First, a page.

A collaborative approach to adopting/adapting guidelines. The Australian 24-hour movement guidelines for children (5-12 years) and young people (13-17 years): An integration of physical activity, sedentary behaviour, and sleep.

Anthony Okley, Davina Ghersi, Sarah P Loughran, Dylan P. Cliff, Trevor Shilton, Rachel A Jones, Rebecca M Stanley, Julie Sherring, Natalie Toms, Simon Eckermann, Timothy Olds, Zhiguang Zhang, Anne‑Maree Parrish, Lisa Kervin, Sandra Downie, Jo Salmon, Clair Bannerman, Tamie Needham, Elaine Marshall, Jordy KaufmanLayne Brown, Janecke Wille, Greg Wood, David R. Lubans, Stuart J. H. Biddle, Shane Pill, Anthea Hargreaves, Natalie Jonas, Natasha Schranz, Perry Campbell, Karen Ingram, Hayley Dean, Adam Verrender, Yvonne Ellis, Kar Hau Chong, Dorothea Dumuid, Peter T. Katzmarzyk, Catherine E. Drape, Hayley Lewthwaite, Mark S. Tremblay

Research output: Contribution to journalArticlepeer-review

38 Citations (Scopus)
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Abstract: Background: In 2018, the Australian Government updated the Australian Physical Activity and Sedentary Behaviour Guidelines for Children and Young People. A requirement of this update was the incorporation of a 24-hour approach to movement, recognising the importance of adequate sleep. The purpose of this paper was to describe how the updated Australian 24-Hour Movement Guidelines for Children and Young People (5 to 17 years): an integration of physical activity, sedentary behaviour and sleep were developed and the outcomes from this process. Methods: The GRADE-ADOLOPMENT approach was used to develop the guidelines. A Leadership Group was formed, who identified existing credible guidelines. The Canadian 24-Hour Movement Guidelines for Children and Youth best met the criteria established by the Leadership Group. These guidelines were evaluated based on the evidence in the GRADE tables, summaries of findings tables and recommendations from the Canadian Guidelines. We conducted updates to each of the Canadian systematic reviews. A Guideline Development Group reviewed, separately and in combination, the evidence for each behaviour. A choice was then made to adopt or adapt the Canadian recommendations for each behaviour or create de novo recommendations. We then conducted an online survey (n=237) along with three focus groups (n=11 in total) and 13 key informant interviews. Stakeholders used these to provide feedback on the draft guidelines. Results: Based on the evidence from the Canadian systematic reviews and the updated systematic reviews in Australia, the Guideline Development Group agreed to adopt the Canadian recommendations and, apart from some minor changes to the wording of good practice statements, maintain the wording of the guidelines, preamble, and title of the Canadian Guidelines. The Australian Guidelines provide evidence-informed recommendations for a healthy day (24-hours), integrating physical activity, sedentary behaviour (including limits to screen time), and sleep for children (5-12 years) and young people (13-17 years). Conclusions: To our knowledge, this is only the second time the GRADE-ADOLOPMENT approach has been used to develop movement behaviour guidelines. The judgments of the Australian Guideline Development Group did not differ sufficiently to change the directions and strength of the recommendations and as such, the Canadian Guidelines were adopted with only very minor alterations. This allowed the Australian Guidelines to be developed in a shorter time frame and at a lower cost. We recommend the GRADE-ADOLOPMENT approach, especially if a credible set of guidelines that was developed using the GRADE approach is available with all supporting materials. Other countries may consider this approach when developing and/or revising national movement guidelines.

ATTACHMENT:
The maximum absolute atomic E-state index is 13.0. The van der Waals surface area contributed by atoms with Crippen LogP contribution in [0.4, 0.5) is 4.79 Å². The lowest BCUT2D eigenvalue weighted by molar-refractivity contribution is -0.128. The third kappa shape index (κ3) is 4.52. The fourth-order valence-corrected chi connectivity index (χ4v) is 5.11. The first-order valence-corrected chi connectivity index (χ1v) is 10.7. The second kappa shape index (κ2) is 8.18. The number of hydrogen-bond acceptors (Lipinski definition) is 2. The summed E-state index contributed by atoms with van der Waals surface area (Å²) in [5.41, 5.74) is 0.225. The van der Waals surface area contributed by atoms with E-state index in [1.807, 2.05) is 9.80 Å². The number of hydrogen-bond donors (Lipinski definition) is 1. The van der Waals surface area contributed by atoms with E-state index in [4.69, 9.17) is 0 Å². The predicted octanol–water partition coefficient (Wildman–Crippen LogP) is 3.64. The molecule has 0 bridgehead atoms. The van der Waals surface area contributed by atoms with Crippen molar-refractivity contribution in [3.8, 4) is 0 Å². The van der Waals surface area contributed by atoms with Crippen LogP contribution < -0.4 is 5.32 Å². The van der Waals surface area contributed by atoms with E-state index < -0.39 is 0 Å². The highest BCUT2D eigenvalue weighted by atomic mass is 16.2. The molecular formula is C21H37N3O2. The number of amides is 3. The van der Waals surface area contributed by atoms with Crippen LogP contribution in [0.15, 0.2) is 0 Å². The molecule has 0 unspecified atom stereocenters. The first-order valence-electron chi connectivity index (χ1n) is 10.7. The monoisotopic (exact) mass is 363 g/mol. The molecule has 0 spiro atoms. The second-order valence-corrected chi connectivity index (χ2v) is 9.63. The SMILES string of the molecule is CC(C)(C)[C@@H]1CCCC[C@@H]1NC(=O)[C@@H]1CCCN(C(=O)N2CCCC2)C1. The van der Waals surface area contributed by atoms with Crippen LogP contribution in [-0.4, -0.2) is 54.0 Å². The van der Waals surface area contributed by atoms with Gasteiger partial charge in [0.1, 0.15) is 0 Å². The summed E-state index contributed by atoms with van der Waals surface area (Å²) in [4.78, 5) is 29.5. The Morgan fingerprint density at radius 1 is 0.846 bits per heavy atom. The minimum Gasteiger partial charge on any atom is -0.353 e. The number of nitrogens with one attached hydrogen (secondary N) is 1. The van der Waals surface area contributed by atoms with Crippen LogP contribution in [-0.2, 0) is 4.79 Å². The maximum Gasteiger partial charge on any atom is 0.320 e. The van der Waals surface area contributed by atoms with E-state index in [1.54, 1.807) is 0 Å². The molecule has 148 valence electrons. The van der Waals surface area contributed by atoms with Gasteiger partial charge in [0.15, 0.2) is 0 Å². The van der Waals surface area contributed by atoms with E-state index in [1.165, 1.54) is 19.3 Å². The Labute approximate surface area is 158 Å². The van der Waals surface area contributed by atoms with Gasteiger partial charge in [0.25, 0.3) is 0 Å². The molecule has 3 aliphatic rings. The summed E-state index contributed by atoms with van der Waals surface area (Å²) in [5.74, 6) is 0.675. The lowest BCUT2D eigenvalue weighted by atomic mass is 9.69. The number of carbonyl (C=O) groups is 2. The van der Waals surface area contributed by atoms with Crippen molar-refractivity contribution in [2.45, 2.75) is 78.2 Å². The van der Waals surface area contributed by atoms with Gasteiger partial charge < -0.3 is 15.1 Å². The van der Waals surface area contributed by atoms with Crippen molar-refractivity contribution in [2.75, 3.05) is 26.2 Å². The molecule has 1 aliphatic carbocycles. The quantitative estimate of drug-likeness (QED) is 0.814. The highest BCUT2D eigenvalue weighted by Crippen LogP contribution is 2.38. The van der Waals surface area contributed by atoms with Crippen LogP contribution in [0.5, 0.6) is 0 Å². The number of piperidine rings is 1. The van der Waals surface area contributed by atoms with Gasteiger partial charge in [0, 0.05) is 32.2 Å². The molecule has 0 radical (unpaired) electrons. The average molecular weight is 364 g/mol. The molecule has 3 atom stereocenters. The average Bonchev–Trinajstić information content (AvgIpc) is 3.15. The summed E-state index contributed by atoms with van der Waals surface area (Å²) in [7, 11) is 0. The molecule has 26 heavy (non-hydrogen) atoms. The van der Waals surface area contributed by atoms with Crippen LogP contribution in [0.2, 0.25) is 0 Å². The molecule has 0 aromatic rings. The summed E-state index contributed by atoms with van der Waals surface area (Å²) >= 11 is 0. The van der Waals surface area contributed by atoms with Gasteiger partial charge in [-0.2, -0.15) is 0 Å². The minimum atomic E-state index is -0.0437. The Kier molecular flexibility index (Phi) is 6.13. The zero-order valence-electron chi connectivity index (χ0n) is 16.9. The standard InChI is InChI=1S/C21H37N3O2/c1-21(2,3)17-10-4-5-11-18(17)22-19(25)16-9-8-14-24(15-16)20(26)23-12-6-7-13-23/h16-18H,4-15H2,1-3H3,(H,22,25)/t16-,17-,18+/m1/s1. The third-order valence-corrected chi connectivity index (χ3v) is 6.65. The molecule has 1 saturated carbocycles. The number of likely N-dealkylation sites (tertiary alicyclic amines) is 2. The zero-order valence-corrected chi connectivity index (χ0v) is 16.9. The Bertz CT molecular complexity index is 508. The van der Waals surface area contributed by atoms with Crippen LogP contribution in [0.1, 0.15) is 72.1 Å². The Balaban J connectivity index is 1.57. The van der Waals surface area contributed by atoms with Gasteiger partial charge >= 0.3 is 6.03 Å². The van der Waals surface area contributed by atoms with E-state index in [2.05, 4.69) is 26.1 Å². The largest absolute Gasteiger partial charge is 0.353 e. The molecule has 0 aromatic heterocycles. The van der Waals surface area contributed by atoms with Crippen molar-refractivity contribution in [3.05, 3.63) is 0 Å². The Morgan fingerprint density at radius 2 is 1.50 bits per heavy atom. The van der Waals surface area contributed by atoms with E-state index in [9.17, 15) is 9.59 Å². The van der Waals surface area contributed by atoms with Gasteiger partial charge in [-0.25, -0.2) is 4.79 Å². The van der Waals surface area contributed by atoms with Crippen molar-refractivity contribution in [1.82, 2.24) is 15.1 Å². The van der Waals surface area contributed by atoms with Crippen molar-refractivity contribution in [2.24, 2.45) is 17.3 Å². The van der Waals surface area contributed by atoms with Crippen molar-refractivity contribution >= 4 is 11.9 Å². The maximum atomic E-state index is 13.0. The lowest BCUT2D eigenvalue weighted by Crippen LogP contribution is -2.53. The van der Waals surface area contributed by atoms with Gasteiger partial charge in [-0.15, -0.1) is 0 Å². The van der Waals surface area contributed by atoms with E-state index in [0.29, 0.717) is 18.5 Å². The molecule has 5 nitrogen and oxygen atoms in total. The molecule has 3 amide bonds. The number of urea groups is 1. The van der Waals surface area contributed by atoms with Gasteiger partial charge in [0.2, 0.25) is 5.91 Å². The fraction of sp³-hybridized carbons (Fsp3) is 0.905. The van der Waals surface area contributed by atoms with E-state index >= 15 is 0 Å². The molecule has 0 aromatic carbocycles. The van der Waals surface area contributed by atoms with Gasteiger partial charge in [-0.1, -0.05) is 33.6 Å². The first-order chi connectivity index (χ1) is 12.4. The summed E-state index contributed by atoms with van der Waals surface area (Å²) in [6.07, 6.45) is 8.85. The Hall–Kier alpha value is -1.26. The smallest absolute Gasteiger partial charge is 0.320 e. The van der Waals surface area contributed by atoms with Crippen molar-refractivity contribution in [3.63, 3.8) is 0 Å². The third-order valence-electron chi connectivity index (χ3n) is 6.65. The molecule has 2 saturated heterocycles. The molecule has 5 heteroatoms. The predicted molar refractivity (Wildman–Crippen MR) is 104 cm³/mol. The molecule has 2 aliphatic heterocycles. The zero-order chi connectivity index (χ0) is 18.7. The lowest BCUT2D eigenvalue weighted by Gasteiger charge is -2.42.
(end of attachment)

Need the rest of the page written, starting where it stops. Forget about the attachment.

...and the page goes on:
Original languageEnglish
Article number2
Number of pages21
JournalInternational Journal of Behavioral Nutrition and Physical Activity
Issue number1
Publication statusPublished - 6 Jan 2022


  • Methodology
  • Public health recommendations
  • Guideline development


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